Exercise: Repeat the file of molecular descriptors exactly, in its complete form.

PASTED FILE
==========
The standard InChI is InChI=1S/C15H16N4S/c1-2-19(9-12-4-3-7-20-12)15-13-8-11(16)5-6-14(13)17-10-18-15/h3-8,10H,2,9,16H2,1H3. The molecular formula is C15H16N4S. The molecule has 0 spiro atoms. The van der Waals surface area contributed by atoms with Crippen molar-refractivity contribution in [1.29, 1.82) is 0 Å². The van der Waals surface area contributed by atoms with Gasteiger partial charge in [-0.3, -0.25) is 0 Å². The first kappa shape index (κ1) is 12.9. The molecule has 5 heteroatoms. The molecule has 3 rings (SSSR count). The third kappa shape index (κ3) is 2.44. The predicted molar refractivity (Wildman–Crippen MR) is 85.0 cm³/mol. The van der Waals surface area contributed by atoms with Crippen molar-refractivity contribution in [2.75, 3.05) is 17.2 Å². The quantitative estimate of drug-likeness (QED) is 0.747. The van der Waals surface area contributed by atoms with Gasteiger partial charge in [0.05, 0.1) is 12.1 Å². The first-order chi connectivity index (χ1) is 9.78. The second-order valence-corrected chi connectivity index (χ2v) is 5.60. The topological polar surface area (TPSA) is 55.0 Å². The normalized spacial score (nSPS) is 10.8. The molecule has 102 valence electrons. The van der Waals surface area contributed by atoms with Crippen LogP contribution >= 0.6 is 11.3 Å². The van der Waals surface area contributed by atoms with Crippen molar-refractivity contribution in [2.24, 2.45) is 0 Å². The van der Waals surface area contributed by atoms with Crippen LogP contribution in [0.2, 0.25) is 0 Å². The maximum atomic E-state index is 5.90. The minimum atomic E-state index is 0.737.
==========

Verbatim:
The standard InChI is InChI=1S/C15H16N4S/c1-2-19(9-12-4-3-7-20-12)15-13-8-11(16)5-6-14(13)17-10-18-15/h3-8,10H,2,9,16H2,1H3. The molecular formula is C15H16N4S. The molecule has 0 spiro atoms. The van der Waals surface area contributed by atoms with Crippen molar-refractivity contribution in [1.29, 1.82) is 0 Å². The van der Waals surface area contributed by atoms with Gasteiger partial charge in [-0.3, -0.25) is 0 Å². The first kappa shape index (κ1) is 12.9. The molecule has 5 heteroatoms. The molecule has 3 rings (SSSR count). The third kappa shape index (κ3) is 2.44. The predicted molar refractivity (Wildman–Crippen MR) is 85.0 cm³/mol. The van der Waals surface area contributed by atoms with Crippen molar-refractivity contribution in [2.75, 3.05) is 17.2 Å². The quantitative estimate of drug-likeness (QED) is 0.747. The van der Waals surface area contributed by atoms with Gasteiger partial charge in [0.05, 0.1) is 12.1 Å². The first-order chi connectivity index (χ1) is 9.78. The second-order valence-corrected chi connectivity index (χ2v) is 5.60. The topological polar surface area (TPSA) is 55.0 Å². The normalized spacial score (nSPS) is 10.8. The molecule has 102 valence electrons. The van der Waals surface area contributed by atoms with Crippen LogP contribution >= 0.6 is 11.3 Å². The van der Waals surface area contributed by atoms with Crippen molar-refractivity contribution in [2.24, 2.45) is 0 Å². The van der Waals surface area contributed by atoms with Crippen LogP contribution in [0.2, 0.25) is 0 Å². The maximum atomic E-state index is 5.90. The minimum atomic E-state index is 0.737.